It is perhaps surprising to see the results of some polling that shows that President Susilo Bambang Yudhoyono still remains popular after one year in office, despite the impact of the drastic increase in fuel prices.
Why is he still popular?
There are at least four factors at work here.
First, the tough actions of new National Police Chief Gen. Sutanto against gambling, especially togel (illegal lotteries), drugs and street criminals. These acts have created a stronger sense of security in the community.
Second, the sharp fuel hike severely affected people. The situation in the countryside, however, shows an interesting phenomenon. Take, as an example, the case of villagers in North Sumatra. During Idul Fitri, people still made cakes, in particular dodol, a sweet made from sticky rice, coconut milk and palm sugar.
If we ask them, how could they afford to make such a luxurious sweet amid our worsening economic conditions? The answer is surprising: Although fuel prices are up, the prices of oil palm kernel and rubber have also increased at the same time. Apart from this, because gambling has become more difficult, housewives say that their husbands do not waste money buying togel tickets, which means they can save more money.
Most of people in North Sumatra are farmers and many of them have small oil palm and rubber plantations. The rubber price is currently around Rp 6,000 (US$ 60 cents) per kilogram, and palm kernel price Rp. 600 per kilogram. A typical rubber farmer with a small plantation usually sells 60 kilograms of rubber a week, meaning he can earn Rp. 360,000 in a week.
So, his income increases because of the combined effects of the rubber and CPO prices on the world market, and rupiah depreciation against the greenback. In the previous era, even though the prices of rubber and palm oil were high, people in the villages kept buying togel as they dreamed of becoming rich instantly. Now that situation has changed.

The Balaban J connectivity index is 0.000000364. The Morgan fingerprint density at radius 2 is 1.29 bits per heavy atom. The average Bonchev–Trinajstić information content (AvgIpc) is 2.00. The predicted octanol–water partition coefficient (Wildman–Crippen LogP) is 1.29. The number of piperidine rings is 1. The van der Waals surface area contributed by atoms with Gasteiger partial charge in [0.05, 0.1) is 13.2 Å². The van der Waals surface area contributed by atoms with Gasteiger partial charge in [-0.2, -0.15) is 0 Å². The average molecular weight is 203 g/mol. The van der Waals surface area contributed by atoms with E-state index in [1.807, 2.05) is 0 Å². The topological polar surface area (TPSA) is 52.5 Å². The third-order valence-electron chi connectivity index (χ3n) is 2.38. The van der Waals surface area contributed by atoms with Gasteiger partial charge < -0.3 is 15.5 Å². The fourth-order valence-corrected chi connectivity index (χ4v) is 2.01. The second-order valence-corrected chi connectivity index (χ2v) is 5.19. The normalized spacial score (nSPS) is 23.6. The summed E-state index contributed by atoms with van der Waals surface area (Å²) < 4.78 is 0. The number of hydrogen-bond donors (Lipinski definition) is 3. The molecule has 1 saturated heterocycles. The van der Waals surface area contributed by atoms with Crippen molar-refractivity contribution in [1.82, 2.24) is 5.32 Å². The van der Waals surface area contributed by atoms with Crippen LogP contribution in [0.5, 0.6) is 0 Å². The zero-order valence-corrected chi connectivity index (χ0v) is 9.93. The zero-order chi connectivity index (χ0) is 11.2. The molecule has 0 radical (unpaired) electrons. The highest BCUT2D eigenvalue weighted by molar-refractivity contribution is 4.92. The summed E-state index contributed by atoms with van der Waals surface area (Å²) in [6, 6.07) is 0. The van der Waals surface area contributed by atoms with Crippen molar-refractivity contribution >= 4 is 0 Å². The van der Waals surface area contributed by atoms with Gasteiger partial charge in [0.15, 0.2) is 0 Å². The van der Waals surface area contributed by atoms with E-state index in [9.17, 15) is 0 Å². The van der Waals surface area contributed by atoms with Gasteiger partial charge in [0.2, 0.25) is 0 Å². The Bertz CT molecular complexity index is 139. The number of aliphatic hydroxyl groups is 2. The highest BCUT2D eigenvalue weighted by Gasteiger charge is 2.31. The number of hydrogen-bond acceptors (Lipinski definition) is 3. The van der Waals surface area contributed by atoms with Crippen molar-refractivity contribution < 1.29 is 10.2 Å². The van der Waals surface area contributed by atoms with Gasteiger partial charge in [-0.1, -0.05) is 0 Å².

Third, people in the villages feel encouraged when observing that government officials, politicians and others are increasingly fearful about committing acts of corruption. They believe that such fear was triggered by Susilo's leadership.
Fourth, many poor people have received cash compensation worth Rp 100,000 per month from the government as part of the government's policy to minimize the impact of fuel price increases.
In conclusion, many people in our village in North Sumatra feel that the drop in popularity of the President and Vice President is not justified.
In many respects, they have gained much advantage from government policies in fields such as law enforcement, security, morality and the economy. And in particular, the popular cash compensation fund (BTL), which is being read as concrete evidence of the government's concern for its people.
Nonetheless, the government needs to fix its distribution of this cash assistance to needy people for the sake of fairness.
Most Indonesians are farmers, and palm and rubber plantations are also extensive in many other provinces besides North Sumatra. People in these provinces may be sharing in the same good fortune as the people of North Sumatra, whose incomes have gone up because of the increase in commodity prices and the weakening of the rupiah against the dollar.
It also shows that government policy should be focused very much on the agricultural sectors. As an agricultural economist and a businessmen respectively, both Susilo and Kalla have in-depth knowledge and experience of this.
Jhon Tafbu Ritonga is a senior lecturer at the school of economics, North Sumatra University (USU), and Mara Untung is a graduate of that university.